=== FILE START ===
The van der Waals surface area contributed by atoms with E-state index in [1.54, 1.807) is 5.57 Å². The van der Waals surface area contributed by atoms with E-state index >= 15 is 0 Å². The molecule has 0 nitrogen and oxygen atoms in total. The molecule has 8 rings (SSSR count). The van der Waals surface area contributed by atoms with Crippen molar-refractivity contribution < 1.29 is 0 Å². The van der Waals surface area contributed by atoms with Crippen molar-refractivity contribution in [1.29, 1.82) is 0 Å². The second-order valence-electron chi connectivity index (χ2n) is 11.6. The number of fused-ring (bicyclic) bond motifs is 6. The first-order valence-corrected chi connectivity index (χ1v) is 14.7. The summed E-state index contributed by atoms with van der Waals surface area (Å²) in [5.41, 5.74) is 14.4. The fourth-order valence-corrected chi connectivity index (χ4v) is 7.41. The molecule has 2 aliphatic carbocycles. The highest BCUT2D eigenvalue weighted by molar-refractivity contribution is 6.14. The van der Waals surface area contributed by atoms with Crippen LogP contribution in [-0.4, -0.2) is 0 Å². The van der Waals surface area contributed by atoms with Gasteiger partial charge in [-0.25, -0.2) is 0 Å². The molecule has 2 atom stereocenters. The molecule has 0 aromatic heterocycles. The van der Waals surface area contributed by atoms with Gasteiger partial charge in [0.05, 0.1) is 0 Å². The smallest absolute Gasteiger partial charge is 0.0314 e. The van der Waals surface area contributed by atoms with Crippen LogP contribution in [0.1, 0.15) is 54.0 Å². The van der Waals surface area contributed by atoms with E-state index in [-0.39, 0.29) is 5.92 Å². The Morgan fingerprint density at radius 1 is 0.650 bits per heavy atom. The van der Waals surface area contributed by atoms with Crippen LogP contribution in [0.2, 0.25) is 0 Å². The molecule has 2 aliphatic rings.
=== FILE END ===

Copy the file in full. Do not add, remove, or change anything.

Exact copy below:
The van der Waals surface area contributed by atoms with E-state index in [1.54, 1.807) is 5.57 Å². The van der Waals surface area contributed by atoms with E-state index >= 15 is 0 Å². The molecule has 0 nitrogen and oxygen atoms in total. The molecule has 8 rings (SSSR count). The van der Waals surface area contributed by atoms with Crippen molar-refractivity contribution < 1.29 is 0 Å². The van der Waals surface area contributed by atoms with Crippen molar-refractivity contribution in [1.29, 1.82) is 0 Å². The second-order valence-electron chi connectivity index (χ2n) is 11.6. The number of fused-ring (bicyclic) bond motifs is 6. The first-order valence-corrected chi connectivity index (χ1v) is 14.7. The summed E-state index contributed by atoms with van der Waals surface area (Å²) in [5.41, 5.74) is 14.4. The fourth-order valence-corrected chi connectivity index (χ4v) is 7.41. The molecule has 2 aliphatic carbocycles. The highest BCUT2D eigenvalue weighted by molar-refractivity contribution is 6.14. The van der Waals surface area contributed by atoms with Crippen LogP contribution in [-0.4, -0.2) is 0 Å². The van der Waals surface area contributed by atoms with Gasteiger partial charge in [-0.25, -0.2) is 0 Å². The molecule has 2 atom stereocenters. The molecule has 0 aromatic heterocycles. The van der Waals surface area contributed by atoms with Gasteiger partial charge in [0.05, 0.1) is 0 Å². The smallest absolute Gasteiger partial charge is 0.0314 e. The van der Waals surface area contributed by atoms with Crippen LogP contribution in [0.1, 0.15) is 54.0 Å². The van der Waals surface area contributed by atoms with E-state index in [-0.39, 0.29) is 5.92 Å². The Morgan fingerprint density at radius 1 is 0.650 bits per heavy atom. The van der Waals surface area contributed by atoms with Crippen LogP contribution in [0.2, 0.25) is 0 Å². The molecule has 2 aliphatic rings.